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Meet the state-paid writers

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PHOTO: Margus Ansu

Wages from state budget will go to writers Maarja Kangro, Indrek Koff, Mihkel Mutt, Jürgen Rooste and Tõnu Õnnepalu. «A rather representative selection, both by genre and by age,» observed Estonian Writers' Union head Karl Martin Sinijärv.

PHOTO: Erakogu
PHOTO: Peeter Langovits
PHOTO: Erlend Štaub
PHOTO: Peeter Langovits
PHOTO: Peeter Langovits

Ms Kangro admitted to experiencing a mixture of feelings. «Was probably the last one to send the application. Hesitated for quite some time not wanting to come across as a grabber. Those who went without are much more, see,» said Ms Kangro.

During two years to come, Ms Kangro has several works in the pipeline. «At least two novel-size stings, as well as several short stories and poems. Translations also.» Ms Kangro said the large change for daily living is her having had as self-employed person to pay social tax while being on state payroll this is done without her help. «Convenient for me.»

«Now I can focus,» said Inderk Koff. «I think the [writer’s salary] changes quite a lot [in my life] as now I have the opportunity to really focus only on what I feel I want to do and I don’t have to twitch light and left,» said Mr Koff.

Mr Koff is planning several translations. «I’d point out «Platform» by Michel Houellebecq and «Limonov» by Emmanuel Carrère, both already in the works. And there are other plans,» said Mr Koff. «The poetry book will probably come out during first half of the year, and I’m writing some books for children.»

Would Mr Koff have tackled that without the writers wages? «Nope. I wouldn’t probably manage it all. These plans feature stuff I have been postponing for many a year as I simply haven’t had the opportunity to focus.»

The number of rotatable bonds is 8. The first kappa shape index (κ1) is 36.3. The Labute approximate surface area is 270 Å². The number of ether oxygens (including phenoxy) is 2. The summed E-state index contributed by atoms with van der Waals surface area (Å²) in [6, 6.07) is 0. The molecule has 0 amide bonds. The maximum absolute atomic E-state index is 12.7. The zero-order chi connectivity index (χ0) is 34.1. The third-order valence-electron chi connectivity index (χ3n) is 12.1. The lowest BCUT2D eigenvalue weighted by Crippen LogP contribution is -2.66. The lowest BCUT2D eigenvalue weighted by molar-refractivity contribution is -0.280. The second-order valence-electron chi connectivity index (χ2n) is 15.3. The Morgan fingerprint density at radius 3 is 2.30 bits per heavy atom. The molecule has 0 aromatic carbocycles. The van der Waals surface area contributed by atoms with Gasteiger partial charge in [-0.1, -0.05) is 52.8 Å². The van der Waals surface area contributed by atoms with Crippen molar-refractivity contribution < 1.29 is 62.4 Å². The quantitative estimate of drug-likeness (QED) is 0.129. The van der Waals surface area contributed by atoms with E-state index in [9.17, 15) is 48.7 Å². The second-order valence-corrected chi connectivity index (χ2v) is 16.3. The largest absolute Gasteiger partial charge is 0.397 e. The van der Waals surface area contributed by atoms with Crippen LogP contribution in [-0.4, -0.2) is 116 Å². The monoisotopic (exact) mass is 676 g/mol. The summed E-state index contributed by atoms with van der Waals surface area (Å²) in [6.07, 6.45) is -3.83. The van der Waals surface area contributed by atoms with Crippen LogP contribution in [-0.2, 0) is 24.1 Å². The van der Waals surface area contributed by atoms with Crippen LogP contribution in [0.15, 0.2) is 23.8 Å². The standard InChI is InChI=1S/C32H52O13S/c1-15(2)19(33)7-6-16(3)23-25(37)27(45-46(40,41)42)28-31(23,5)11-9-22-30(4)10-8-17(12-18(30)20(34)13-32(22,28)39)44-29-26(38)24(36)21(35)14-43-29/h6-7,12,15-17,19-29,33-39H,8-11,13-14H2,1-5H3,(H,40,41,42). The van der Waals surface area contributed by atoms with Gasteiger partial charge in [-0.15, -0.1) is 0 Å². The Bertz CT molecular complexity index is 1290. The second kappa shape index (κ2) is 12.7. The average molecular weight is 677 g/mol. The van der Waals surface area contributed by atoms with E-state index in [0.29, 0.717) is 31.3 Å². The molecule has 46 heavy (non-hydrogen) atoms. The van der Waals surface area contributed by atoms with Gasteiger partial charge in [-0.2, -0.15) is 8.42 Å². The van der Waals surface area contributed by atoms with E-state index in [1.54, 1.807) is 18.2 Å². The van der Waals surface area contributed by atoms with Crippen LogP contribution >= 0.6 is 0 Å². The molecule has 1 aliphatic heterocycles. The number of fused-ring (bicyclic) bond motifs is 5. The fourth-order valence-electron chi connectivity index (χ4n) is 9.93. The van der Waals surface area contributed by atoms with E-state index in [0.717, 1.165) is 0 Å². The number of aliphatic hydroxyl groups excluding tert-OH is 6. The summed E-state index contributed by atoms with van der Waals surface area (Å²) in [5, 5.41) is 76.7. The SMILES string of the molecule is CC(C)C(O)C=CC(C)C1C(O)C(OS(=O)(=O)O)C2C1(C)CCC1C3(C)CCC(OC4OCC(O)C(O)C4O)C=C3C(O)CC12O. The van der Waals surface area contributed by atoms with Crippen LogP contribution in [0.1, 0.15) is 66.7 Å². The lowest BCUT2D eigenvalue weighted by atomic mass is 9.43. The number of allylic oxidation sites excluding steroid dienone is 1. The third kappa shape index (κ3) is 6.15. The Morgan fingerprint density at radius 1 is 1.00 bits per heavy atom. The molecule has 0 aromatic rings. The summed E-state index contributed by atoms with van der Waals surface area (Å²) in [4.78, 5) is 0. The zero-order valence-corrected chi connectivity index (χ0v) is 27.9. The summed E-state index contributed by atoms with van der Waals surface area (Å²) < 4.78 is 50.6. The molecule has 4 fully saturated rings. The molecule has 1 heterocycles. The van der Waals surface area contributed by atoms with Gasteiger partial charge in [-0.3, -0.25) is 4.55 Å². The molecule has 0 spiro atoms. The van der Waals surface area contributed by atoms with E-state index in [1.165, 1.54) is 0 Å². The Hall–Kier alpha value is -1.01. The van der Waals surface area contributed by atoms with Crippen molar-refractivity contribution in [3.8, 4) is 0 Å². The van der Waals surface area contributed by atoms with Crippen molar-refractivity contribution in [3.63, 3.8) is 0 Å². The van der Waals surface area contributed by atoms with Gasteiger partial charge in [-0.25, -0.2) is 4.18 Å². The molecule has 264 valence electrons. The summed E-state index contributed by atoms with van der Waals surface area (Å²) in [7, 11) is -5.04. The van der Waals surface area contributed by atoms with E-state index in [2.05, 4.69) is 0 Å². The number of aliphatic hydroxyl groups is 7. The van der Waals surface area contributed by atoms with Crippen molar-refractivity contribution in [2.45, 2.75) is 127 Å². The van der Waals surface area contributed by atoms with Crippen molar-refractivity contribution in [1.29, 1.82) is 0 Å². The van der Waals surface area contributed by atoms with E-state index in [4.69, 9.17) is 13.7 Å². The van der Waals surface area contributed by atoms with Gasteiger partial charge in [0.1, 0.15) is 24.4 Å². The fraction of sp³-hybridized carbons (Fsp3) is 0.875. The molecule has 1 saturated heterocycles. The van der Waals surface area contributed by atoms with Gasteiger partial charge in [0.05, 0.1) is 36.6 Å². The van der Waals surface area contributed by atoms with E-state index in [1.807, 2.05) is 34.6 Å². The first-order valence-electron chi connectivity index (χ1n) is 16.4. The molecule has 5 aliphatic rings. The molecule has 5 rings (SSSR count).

Till today editor-in-chief of the culture journal Looming, Mihkel Mutt will resign and concentrate on works half finished as admitted to Public Broadcasting (ERR).

Hearing of the writers’ wages, the initial though in Tõnu Õnnepalu was a yes. «I never followed the debates but the negative backdrop did reach me and therefore I hesitated a bit whether to apply or not,» confessed Mr Õnnepalu. «If I hadn’t had stuff half finished, I would not have dared to ask as one never knows if an empty year is ahead or not, and then it would have been unpleasant. But I do have a larger novel underway plus several smaller things.»

Mr Õnnepalu says nothing will sharply change in his life with the wages. «Now I do not need to pay salary to myself and the social tax. It’s a bit easier with money but this is always an uncertainly as money comes and money goes. I know not what would have been otherwise for I would not have been financially secured for these years. It has been all kinds of times thus far and I think I would have managed.»

He admitted that if he hadn’t anything half finished, it would definitely be difficult to write for the wages’ sake. «I will definitely not be thinking like I would be paid for in advance, as the wages do not differ too much from the stipends. I’ll try to stay myself.»

To run for the writers salary, 52 applications were filed and reviewed by a professional jury. The creator salary idea and competition was declared on November 2nd by culture minister Indrek Saar, Estonian Artists’ Association Vano Allsalu and Estonian Writers’ Union head Karl-Martin Sinijärv. The wages paid to five writers and five artists during three years is €1,005 per person a month.

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